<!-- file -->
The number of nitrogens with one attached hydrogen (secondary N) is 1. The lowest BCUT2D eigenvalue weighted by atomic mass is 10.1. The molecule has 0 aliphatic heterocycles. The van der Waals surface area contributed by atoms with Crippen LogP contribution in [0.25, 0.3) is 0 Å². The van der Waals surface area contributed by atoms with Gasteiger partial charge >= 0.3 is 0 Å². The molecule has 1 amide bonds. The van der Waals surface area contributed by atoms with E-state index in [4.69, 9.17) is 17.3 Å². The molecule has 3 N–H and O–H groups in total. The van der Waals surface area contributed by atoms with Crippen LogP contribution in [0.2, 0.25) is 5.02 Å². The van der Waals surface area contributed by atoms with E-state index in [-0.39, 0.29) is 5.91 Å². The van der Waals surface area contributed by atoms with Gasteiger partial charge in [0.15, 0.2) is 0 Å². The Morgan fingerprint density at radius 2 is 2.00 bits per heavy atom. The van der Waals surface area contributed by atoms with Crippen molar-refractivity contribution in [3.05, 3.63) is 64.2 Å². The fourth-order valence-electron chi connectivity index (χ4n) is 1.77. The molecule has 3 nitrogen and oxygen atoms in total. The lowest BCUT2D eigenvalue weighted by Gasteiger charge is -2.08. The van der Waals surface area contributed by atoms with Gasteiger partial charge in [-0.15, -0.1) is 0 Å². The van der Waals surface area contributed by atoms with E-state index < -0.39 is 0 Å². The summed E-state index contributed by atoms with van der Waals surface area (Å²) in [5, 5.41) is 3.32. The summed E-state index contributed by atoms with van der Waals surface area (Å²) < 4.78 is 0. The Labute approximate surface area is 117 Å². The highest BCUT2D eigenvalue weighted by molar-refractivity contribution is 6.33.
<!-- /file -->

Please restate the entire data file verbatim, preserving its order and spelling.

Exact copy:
The number of nitrogens with one attached hydrogen (secondary N) is 1. The lowest BCUT2D eigenvalue weighted by atomic mass is 10.1. The molecule has 0 aliphatic heterocycles. The van der Waals surface area contributed by atoms with Crippen LogP contribution in [0.25, 0.3) is 0 Å². The van der Waals surface area contributed by atoms with Gasteiger partial charge >= 0.3 is 0 Å². The molecule has 1 amide bonds. The van der Waals surface area contributed by atoms with E-state index in [4.69, 9.17) is 17.3 Å². The molecule has 3 N–H and O–H groups in total. The van der Waals surface area contributed by atoms with Crippen LogP contribution in [0.2, 0.25) is 5.02 Å². The van der Waals surface area contributed by atoms with E-state index in [-0.39, 0.29) is 5.91 Å². The van der Waals surface area contributed by atoms with Gasteiger partial charge in [0.15, 0.2) is 0 Å². The Morgan fingerprint density at radius 2 is 2.00 bits per heavy atom. The van der Waals surface area contributed by atoms with Crippen molar-refractivity contribution in [3.05, 3.63) is 64.2 Å². The fourth-order valence-electron chi connectivity index (χ4n) is 1.77. The molecule has 3 nitrogen and oxygen atoms in total. The lowest BCUT2D eigenvalue weighted by Gasteiger charge is -2.08. The van der Waals surface area contributed by atoms with Gasteiger partial charge in [-0.15, -0.1) is 0 Å². The van der Waals surface area contributed by atoms with E-state index < -0.39 is 0 Å². The summed E-state index contributed by atoms with van der Waals surface area (Å²) in [5, 5.41) is 3.32. The summed E-state index contributed by atoms with van der Waals surface area (Å²) < 4.78 is 0. The Labute approximate surface area is 117 Å². The highest BCUT2D eigenvalue weighted by molar-refractivity contribution is 6.33.